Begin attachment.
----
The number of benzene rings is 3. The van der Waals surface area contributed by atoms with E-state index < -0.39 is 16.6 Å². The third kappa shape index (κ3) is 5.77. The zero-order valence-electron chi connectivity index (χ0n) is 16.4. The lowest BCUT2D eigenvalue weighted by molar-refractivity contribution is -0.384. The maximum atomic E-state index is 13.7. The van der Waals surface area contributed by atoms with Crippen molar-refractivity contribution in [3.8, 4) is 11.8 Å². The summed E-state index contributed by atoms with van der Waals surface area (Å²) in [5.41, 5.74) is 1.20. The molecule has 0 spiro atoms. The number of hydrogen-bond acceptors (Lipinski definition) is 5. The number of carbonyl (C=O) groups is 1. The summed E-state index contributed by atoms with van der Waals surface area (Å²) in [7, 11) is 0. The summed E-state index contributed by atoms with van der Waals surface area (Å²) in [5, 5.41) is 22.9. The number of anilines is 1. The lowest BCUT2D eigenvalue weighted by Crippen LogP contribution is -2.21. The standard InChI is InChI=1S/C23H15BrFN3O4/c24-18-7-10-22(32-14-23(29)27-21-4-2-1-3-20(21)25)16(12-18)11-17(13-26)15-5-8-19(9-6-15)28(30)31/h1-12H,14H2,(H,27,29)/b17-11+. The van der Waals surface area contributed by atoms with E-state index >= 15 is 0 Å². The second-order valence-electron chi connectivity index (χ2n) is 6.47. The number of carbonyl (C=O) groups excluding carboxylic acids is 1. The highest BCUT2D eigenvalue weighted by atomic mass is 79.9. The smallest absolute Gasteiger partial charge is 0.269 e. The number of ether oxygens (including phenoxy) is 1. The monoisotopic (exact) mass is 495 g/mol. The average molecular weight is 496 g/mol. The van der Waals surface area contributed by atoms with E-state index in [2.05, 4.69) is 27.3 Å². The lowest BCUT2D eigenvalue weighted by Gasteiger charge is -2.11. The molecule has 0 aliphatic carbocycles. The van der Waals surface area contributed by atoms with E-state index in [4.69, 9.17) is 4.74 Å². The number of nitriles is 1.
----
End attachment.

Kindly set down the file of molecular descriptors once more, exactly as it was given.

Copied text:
The number of benzene rings is 3. The van der Waals surface area contributed by atoms with E-state index < -0.39 is 16.6 Å². The third kappa shape index (κ3) is 5.77. The zero-order valence-electron chi connectivity index (χ0n) is 16.4. The lowest BCUT2D eigenvalue weighted by molar-refractivity contribution is -0.384. The maximum atomic E-state index is 13.7. The van der Waals surface area contributed by atoms with Crippen molar-refractivity contribution in [3.8, 4) is 11.8 Å². The summed E-state index contributed by atoms with van der Waals surface area (Å²) in [5.41, 5.74) is 1.20. The molecule has 0 spiro atoms. The number of hydrogen-bond acceptors (Lipinski definition) is 5. The number of carbonyl (C=O) groups is 1. The summed E-state index contributed by atoms with van der Waals surface area (Å²) in [7, 11) is 0. The summed E-state index contributed by atoms with van der Waals surface area (Å²) in [5, 5.41) is 22.9. The number of anilines is 1. The lowest BCUT2D eigenvalue weighted by Crippen LogP contribution is -2.21. The standard InChI is InChI=1S/C23H15BrFN3O4/c24-18-7-10-22(32-14-23(29)27-21-4-2-1-3-20(21)25)16(12-18)11-17(13-26)15-5-8-19(9-6-15)28(30)31/h1-12H,14H2,(H,27,29)/b17-11+. The van der Waals surface area contributed by atoms with E-state index >= 15 is 0 Å². The second-order valence-electron chi connectivity index (χ2n) is 6.47. The number of carbonyl (C=O) groups excluding carboxylic acids is 1. The highest BCUT2D eigenvalue weighted by atomic mass is 79.9. The smallest absolute Gasteiger partial charge is 0.269 e. The number of ether oxygens (including phenoxy) is 1. The monoisotopic (exact) mass is 495 g/mol. The average molecular weight is 496 g/mol. The van der Waals surface area contributed by atoms with E-state index in [2.05, 4.69) is 27.3 Å². The lowest BCUT2D eigenvalue weighted by Gasteiger charge is -2.11. The molecule has 0 aliphatic carbocycles. The van der Waals surface area contributed by atoms with E-state index in [4.69, 9.17) is 4.74 Å². The number of nitriles is 1.